Webcast: brain science and social responsibility. Join the conversation.

logo2 no bgOur team at the National Core for Neuroethics has been hard at work preparing for the upcoming Brain Matters! Vancouver conference happening this week in beautiful Vancouver, BC.
We almost didn’t notice when something wonderful happened: our Wednesday night public event, “Mapping International Research: Big Data, Big Ethics?”, sold out!
That said, you can still participate in this important conversation by tuning in to the webcast and joining the discussion on Twitter (#AskBrainMatters).
See below, and visit our website www.brainmattersvancouver.ca, for more information!
Mapping International Research: Big Data, Big Ethics?
Keynote Lecture by: Dr. Bartha Knoppers, Professor, McGill UniversityFollowed by a Panel Discussion featuring:
Dr. Wylie Burke, Professor, University of Washington
Dr. Daniel Goldowitz, Professor, University of British Columbia
Dr. Christopher Scott, Senior Research Scholar, Stanford University
and Moderator, Kathryn Gretsinger, Former CBC Radio Host / Instructor, UBC Graduate School of JournalismReception to follow.

The event will be on:
06:30 PM – 08:30 PM PDT
Wednesday, March 12, 2014
Asia Pacific Hall
at the Morris J. Wosk Centre for Dialogue
580 West Hastings Street, Vancouver, BC

The event is open to the public free of charge, and will also be streamed live online (click here for details) for those who cannot make it to Vancouver.

Admission to the public event is FREE, but registration is required.
Download the flyer here.

For those who cannot make it to Vancouver, we are pleased to announce that this public event will be streamed live online.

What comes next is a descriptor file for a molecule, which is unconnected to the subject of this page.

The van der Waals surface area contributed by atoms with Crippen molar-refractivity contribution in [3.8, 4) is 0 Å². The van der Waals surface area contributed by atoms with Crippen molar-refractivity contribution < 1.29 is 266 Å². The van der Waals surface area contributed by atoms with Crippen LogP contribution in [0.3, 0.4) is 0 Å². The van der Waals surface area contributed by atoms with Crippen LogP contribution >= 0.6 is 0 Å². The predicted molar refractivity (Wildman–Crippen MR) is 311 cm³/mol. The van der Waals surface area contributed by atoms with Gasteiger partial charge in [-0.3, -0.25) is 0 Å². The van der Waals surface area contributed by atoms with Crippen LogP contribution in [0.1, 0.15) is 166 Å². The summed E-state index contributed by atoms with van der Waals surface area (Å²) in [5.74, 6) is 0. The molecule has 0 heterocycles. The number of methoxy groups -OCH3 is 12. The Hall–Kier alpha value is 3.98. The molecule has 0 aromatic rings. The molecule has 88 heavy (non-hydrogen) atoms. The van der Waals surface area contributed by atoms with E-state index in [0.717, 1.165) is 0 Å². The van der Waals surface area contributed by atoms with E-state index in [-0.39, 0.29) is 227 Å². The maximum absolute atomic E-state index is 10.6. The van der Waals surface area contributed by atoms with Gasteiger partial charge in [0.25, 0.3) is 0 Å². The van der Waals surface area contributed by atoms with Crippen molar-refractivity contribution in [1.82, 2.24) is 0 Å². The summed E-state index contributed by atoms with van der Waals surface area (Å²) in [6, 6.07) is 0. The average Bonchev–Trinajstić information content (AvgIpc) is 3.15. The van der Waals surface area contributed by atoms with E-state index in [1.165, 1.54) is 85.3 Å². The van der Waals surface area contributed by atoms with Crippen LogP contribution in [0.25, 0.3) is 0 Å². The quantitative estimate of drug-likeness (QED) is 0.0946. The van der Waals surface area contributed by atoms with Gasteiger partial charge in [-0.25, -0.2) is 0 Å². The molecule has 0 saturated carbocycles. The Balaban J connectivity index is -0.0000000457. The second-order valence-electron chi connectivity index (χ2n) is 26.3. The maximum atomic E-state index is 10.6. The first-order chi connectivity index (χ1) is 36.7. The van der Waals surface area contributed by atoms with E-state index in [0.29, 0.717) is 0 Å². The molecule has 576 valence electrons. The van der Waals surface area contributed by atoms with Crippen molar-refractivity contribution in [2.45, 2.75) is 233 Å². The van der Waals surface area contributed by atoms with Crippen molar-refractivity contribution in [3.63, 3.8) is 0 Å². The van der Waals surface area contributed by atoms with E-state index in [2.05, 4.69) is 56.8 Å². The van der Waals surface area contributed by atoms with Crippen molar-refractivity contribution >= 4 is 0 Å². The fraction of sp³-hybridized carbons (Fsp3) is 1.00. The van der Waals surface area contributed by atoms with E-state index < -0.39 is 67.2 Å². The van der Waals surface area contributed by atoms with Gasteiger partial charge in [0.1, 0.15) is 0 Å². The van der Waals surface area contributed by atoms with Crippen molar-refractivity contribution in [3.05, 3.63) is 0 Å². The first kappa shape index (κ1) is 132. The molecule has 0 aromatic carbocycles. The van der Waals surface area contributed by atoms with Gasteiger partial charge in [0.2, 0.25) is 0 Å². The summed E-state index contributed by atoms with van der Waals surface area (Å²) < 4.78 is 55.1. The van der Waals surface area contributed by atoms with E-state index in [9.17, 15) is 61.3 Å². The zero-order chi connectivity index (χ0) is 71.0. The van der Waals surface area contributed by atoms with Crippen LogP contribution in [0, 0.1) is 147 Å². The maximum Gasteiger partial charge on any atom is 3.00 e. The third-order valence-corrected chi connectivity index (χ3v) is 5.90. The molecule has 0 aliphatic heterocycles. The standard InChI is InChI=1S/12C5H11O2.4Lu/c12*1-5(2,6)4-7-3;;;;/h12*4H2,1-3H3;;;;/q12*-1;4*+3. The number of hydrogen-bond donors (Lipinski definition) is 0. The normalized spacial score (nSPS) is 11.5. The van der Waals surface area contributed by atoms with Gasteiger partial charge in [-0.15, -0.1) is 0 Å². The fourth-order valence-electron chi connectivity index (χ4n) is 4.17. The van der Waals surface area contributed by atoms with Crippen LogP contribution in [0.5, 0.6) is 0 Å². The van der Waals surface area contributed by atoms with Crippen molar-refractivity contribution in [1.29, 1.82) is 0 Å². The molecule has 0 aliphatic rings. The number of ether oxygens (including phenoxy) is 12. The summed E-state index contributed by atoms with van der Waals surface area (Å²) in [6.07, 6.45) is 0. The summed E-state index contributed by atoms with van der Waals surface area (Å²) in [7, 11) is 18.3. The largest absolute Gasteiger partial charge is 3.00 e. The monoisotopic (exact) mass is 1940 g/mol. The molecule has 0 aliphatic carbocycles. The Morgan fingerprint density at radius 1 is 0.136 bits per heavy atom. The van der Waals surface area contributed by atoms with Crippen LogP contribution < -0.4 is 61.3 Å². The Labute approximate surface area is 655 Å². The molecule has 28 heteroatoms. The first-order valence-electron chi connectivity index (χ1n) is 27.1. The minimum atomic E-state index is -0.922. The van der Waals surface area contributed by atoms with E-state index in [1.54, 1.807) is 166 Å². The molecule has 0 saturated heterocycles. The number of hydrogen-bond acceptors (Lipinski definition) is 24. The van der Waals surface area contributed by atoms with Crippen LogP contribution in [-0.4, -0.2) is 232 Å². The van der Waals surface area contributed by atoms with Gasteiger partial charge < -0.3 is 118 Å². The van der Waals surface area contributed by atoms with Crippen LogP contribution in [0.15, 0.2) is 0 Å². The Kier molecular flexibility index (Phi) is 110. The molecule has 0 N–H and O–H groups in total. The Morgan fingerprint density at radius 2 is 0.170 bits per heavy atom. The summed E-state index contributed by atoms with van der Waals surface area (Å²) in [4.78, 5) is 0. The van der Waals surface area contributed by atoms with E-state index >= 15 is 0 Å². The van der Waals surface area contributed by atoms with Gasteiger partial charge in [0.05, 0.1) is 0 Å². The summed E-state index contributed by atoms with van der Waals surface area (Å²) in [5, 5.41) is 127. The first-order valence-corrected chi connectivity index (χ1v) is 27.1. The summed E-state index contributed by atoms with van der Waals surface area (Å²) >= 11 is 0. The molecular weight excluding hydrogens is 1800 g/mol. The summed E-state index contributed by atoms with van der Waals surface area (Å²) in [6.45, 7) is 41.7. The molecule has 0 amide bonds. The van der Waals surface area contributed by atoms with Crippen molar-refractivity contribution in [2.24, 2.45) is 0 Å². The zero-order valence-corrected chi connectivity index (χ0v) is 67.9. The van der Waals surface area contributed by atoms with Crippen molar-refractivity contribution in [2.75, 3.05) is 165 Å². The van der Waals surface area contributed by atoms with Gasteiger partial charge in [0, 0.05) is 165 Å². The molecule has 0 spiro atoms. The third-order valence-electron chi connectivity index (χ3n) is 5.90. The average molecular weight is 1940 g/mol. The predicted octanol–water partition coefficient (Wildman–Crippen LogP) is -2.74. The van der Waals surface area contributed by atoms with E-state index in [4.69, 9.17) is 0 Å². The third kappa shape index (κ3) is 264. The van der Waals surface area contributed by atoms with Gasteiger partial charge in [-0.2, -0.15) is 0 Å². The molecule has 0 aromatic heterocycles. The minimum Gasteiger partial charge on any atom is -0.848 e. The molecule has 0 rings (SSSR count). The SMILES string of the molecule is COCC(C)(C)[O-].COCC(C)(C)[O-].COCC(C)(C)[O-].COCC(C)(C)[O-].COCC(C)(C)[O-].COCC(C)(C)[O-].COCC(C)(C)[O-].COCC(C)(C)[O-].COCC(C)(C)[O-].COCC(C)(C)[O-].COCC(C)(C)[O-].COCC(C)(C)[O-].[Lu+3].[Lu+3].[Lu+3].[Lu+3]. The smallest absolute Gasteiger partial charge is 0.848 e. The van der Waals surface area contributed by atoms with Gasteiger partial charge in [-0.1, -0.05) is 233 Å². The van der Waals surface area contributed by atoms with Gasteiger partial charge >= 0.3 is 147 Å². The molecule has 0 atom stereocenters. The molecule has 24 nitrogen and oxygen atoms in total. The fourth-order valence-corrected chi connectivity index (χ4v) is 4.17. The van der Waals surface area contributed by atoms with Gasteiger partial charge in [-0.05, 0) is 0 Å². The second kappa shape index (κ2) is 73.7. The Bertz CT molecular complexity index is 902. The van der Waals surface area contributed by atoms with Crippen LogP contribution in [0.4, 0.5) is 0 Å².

For webcast instructions, please read below:
1. Click the orange “Click here to watch the webcast” button. (Or if this does not work, please copy-paste the link found below the button)
2. Click on “Big Data Meets Brain Science (Brain Matters! Vancouver)”. (The link will only be live during the event time.)

Click here to watch the webcast

*If the button does not work, go here: http://creative-services.sfu.ca/broadcast/

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Please note that a high speed internet connection is required for reliable viewing (minimum 500kbps download speed, maximum 200ms “ping” or latency).  Also, you must ensure that you are not behind a firewall that is blocking certain required ports (80, 443, and 1935; you can check to see if these ports are open here).  If you have any ports that are blocked, you will need to contact your local system administrator or internet service provider well ahead of time and make arrangements to have them opened.

Jonathan Haidt in conversation

ImageJonathan Haidt, Professor of Psychology at the University of Virginia and author of The Righteous Mind has been visiting UBC the past few days, and he stopped by at the National Core for Neuroethics to discuss a variety of issues in which we have a common interest.  While he was here, he was kind enough to sit with me and have a conversation about groupish genes, the response to his upcoming appearance on the Colbert Report, and current events.

Consultation on novel neurotechnologies

Today the Nuffield Council on Bioethics launches its consultation on novel neurotechnologies that intervene in the brain as part of its inquiry into the issues raised by these technologies.

The Nuffield Council on Bioethics is an independent body based in the UK that examines the ethical, social and legal issues raised by new developments in biological and medical research, and recently it has established a Working Party to consider the issues raised by novel neurotechnologies that intervene in the brain, such as neurostimulation, brain–computer interfaces and neural stem cell therapy. As you will be aware, these neurotechnologies are the focus of intense research for the development of new treatments for diseases such as dementia and conditions like severe brain injury. There is also significant ongoing research into the development of non-medical applications like computer gaming and human enhancement.